The great paradox of young people and drugs and death

The great paradox of young people and drugs and death

VicesAugust 08, 2018 By Reilly Capps

Kids today do fewer drugs than their parents did at the same age, but die more often.

That's the reality of the overdose epidemic America is in right now. Despite all the hype about today's kids being crazy about drugs, they aren't all hooked. Gen X'ers and millennials, when in their early 20s, actually do coke, weed, amphetamines and hallucinogens at a lower rate than the Baby Boomers did, according to data from the National Survey on Drug Use and Health (compiled by DrugAbuse.com).

But those who do use drugs are ending up in coffins more than from generations past. The New York Times says overdosing is now the number one cause of death for people under 50.

The reason is simple: because millennials and Gen X'ers are into dangerous drugs.

Why? The painkillers doctors and insurance companies sling are a special kind of deadly — acting like an invisible tornado tearing through every town in America, every day of the year. They make the '60s and '70s eras of free love and free drugs look like a playdate.

Between 59,000 and 65,000 people died from overdoses last year, says one estimate from The Times — up 19 percent from the year before. The majority of those overdoses were from opioid painkillers, as many as 40,000 of them, our own government says.

It's a plague, spread one prescription at a time, hitting addicts and their kids. And it's worse than some of the worst epidemics in history. It surpasses even the historic highs of annual deaths due to firearms (about 40,000 in 1993), car accidents (about 55,000 in 1972) and HIV/AIDS (about 45,000 in 1995), according to Civilized.life.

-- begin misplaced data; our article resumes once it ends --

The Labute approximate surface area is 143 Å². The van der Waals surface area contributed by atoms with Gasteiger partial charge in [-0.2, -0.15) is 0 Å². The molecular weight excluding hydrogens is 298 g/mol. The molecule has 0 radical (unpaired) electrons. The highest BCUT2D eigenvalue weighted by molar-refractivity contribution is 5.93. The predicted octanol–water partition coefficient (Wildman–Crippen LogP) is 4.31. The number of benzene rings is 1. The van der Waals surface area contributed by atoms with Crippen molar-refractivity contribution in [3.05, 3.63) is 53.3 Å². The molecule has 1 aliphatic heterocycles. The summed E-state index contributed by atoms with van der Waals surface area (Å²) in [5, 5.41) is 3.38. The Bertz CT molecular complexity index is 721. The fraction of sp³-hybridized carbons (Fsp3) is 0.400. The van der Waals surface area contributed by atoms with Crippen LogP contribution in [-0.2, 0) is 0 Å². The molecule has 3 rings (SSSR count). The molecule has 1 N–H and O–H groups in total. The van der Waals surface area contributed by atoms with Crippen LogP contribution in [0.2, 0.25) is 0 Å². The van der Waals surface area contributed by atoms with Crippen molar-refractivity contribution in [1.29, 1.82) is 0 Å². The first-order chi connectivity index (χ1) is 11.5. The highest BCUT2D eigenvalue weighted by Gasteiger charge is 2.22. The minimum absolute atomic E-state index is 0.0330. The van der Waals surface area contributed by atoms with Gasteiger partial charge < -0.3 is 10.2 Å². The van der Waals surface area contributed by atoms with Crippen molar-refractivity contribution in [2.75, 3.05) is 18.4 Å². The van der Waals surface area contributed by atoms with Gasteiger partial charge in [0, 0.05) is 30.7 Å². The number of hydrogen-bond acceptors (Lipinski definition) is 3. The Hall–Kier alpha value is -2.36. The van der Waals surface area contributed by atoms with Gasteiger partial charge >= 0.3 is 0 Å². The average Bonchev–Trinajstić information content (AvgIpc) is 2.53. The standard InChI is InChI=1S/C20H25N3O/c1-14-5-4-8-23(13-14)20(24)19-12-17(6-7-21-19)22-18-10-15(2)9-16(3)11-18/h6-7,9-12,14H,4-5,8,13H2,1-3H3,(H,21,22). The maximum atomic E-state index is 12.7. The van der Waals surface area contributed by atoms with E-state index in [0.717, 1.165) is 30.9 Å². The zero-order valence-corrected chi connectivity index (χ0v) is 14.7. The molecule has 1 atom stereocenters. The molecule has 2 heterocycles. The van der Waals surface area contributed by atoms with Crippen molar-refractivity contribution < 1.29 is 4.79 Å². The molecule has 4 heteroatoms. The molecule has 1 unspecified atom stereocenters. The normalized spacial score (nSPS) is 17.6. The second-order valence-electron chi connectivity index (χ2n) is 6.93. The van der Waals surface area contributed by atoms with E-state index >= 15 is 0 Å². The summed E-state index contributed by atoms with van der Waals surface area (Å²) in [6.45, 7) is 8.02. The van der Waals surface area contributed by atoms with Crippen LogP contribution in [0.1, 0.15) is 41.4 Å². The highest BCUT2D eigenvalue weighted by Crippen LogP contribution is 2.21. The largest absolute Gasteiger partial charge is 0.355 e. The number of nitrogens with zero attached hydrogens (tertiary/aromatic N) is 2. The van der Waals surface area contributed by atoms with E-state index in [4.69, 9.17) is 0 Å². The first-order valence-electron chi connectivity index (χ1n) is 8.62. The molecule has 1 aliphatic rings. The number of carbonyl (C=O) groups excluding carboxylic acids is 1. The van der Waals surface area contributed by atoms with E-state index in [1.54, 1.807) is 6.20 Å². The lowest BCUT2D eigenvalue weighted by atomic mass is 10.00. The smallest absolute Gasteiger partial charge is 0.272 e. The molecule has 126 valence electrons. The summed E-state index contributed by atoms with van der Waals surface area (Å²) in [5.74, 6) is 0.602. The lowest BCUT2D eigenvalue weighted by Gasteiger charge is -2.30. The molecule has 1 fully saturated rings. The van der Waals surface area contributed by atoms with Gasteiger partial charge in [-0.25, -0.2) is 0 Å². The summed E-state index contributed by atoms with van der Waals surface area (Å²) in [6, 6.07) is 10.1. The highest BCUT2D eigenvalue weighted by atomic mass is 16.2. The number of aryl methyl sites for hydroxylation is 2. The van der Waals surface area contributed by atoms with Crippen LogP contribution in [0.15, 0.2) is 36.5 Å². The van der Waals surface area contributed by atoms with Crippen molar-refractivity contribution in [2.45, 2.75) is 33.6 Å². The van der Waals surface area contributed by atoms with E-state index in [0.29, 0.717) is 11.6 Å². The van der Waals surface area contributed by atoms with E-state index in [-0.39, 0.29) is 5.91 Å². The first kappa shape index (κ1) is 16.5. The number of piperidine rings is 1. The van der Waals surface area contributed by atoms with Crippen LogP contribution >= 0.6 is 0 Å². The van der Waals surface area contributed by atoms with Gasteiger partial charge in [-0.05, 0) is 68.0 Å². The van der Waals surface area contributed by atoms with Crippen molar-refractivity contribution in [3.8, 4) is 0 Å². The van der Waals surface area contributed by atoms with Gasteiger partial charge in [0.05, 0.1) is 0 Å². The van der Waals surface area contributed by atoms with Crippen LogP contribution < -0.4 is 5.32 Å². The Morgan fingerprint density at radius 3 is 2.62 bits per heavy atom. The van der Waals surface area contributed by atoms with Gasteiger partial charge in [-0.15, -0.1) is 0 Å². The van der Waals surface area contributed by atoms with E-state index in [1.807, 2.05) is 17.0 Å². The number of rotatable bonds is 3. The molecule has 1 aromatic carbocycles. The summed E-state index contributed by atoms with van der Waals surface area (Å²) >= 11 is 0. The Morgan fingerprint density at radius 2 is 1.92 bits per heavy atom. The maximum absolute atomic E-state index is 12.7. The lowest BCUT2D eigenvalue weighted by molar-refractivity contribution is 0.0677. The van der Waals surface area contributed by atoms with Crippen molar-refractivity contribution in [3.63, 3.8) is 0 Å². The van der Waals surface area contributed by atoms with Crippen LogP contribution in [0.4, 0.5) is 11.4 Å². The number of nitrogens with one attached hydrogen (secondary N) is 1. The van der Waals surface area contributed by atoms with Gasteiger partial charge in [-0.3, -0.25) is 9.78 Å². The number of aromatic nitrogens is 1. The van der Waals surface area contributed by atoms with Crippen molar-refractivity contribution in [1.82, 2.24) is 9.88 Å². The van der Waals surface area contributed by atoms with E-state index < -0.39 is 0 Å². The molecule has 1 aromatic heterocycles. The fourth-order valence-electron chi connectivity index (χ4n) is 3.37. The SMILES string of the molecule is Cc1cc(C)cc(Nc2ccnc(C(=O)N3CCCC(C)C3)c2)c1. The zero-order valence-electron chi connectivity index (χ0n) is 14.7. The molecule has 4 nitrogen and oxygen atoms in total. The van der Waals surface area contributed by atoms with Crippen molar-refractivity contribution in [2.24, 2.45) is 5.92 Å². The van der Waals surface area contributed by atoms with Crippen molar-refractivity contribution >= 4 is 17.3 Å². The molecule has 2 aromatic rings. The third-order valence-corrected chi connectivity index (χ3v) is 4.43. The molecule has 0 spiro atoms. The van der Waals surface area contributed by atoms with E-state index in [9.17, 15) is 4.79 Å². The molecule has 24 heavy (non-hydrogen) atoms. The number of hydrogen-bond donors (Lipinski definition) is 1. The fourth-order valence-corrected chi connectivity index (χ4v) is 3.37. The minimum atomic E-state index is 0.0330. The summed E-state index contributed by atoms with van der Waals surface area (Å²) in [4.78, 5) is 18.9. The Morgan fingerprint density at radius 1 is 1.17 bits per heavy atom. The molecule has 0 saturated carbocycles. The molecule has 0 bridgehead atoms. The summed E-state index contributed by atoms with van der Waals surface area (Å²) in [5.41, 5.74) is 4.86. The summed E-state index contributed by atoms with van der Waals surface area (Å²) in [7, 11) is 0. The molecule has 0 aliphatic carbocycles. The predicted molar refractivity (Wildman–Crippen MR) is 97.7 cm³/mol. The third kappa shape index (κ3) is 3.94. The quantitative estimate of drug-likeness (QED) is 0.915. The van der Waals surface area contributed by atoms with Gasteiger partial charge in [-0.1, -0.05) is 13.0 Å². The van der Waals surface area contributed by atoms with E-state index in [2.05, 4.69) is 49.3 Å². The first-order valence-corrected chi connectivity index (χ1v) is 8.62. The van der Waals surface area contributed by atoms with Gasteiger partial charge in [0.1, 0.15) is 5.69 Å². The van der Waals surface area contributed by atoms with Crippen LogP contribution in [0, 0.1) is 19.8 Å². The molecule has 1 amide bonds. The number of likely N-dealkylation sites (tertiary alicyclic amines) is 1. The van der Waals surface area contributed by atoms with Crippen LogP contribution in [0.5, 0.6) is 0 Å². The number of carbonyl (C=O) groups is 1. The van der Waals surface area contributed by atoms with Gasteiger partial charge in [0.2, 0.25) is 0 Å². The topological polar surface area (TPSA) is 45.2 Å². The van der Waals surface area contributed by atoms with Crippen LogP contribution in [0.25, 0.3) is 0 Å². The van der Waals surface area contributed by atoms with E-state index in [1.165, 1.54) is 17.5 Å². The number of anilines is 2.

In some Ohio counties, they're running out of space in the morgue. In British Columbia, a quarter of donated organs come from fentanyl overdoses.

If American kids had followed in their parent's footsteps about drugs, would it have been this bad? After all, the Sixties' hippie drugs — cannabis, mushrooms and LSD — have never directly killed anyone, ever. And though the Seventies' party drugs like coke and amphetamines do kill people (causing thousands of overdose deaths each year), those only account for about one-tenth as many as opioid painkillers (or so says DrugAbuse.gov).

And while coke overdoses are rising, it's opioids driving the increase.

Over the last 50 years, as society decided which drugs to take and which not to, a long and horrible mistake may have been made. Though it isn't all the fault of young people.

In fact it could be our own government's fault. The DEA told Gen X'ers and millennials to "Just Say No" to marijuana and hallucinogens (two categories now proven medicines) throughout the '80s and '90s. Meanwhile, the FDA and Big Pharma were telling everyone to "Just Say Yes" to deadly pills. ...

Young people thought there were being smart and safe by listening.

Oddly enough, weed and hallucinogens are helping to curb the crisis, all while the new, accepted drugs continue to cost young people their lives.

[originally published July 3, 2017]